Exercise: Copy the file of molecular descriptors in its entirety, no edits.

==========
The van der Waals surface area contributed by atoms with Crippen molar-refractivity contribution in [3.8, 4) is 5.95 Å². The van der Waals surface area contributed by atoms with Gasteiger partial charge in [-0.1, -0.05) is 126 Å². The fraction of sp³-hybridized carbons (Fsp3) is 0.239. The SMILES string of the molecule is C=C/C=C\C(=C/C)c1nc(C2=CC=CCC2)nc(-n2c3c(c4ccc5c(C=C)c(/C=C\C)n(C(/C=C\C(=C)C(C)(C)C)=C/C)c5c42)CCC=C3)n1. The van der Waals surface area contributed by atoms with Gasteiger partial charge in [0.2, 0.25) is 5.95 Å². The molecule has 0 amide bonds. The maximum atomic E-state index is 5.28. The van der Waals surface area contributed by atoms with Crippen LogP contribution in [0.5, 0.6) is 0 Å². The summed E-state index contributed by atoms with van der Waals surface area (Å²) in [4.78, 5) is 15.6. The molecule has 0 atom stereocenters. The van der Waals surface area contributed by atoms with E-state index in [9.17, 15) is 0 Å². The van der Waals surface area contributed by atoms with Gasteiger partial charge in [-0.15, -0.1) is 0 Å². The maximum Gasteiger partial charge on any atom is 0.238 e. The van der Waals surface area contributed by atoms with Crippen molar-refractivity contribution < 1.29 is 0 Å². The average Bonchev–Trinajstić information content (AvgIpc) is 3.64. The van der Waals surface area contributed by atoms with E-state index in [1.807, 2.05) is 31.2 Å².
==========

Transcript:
The van der Waals surface area contributed by atoms with Crippen molar-refractivity contribution in [3.8, 4) is 5.95 Å². The van der Waals surface area contributed by atoms with Gasteiger partial charge in [-0.1, -0.05) is 126 Å². The fraction of sp³-hybridized carbons (Fsp3) is 0.239. The SMILES string of the molecule is C=C/C=C\C(=C/C)c1nc(C2=CC=CCC2)nc(-n2c3c(c4ccc5c(C=C)c(/C=C\C)n(C(/C=C\C(=C)C(C)(C)C)=C/C)c5c42)CCC=C3)n1. The van der Waals surface area contributed by atoms with Gasteiger partial charge in [0.2, 0.25) is 5.95 Å². The molecule has 0 amide bonds. The maximum atomic E-state index is 5.28. The van der Waals surface area contributed by atoms with Crippen LogP contribution in [0.5, 0.6) is 0 Å². The summed E-state index contributed by atoms with van der Waals surface area (Å²) in [4.78, 5) is 15.6. The molecule has 0 atom stereocenters. The van der Waals surface area contributed by atoms with E-state index in [9.17, 15) is 0 Å². The van der Waals surface area contributed by atoms with Gasteiger partial charge in [-0.15, -0.1) is 0 Å². The maximum Gasteiger partial charge on any atom is 0.238 e. The van der Waals surface area contributed by atoms with Crippen molar-refractivity contribution < 1.29 is 0 Å². The average Bonchev–Trinajstić information content (AvgIpc) is 3.64. The van der Waals surface area contributed by atoms with E-state index in [1.807, 2.05) is 31.2 Å².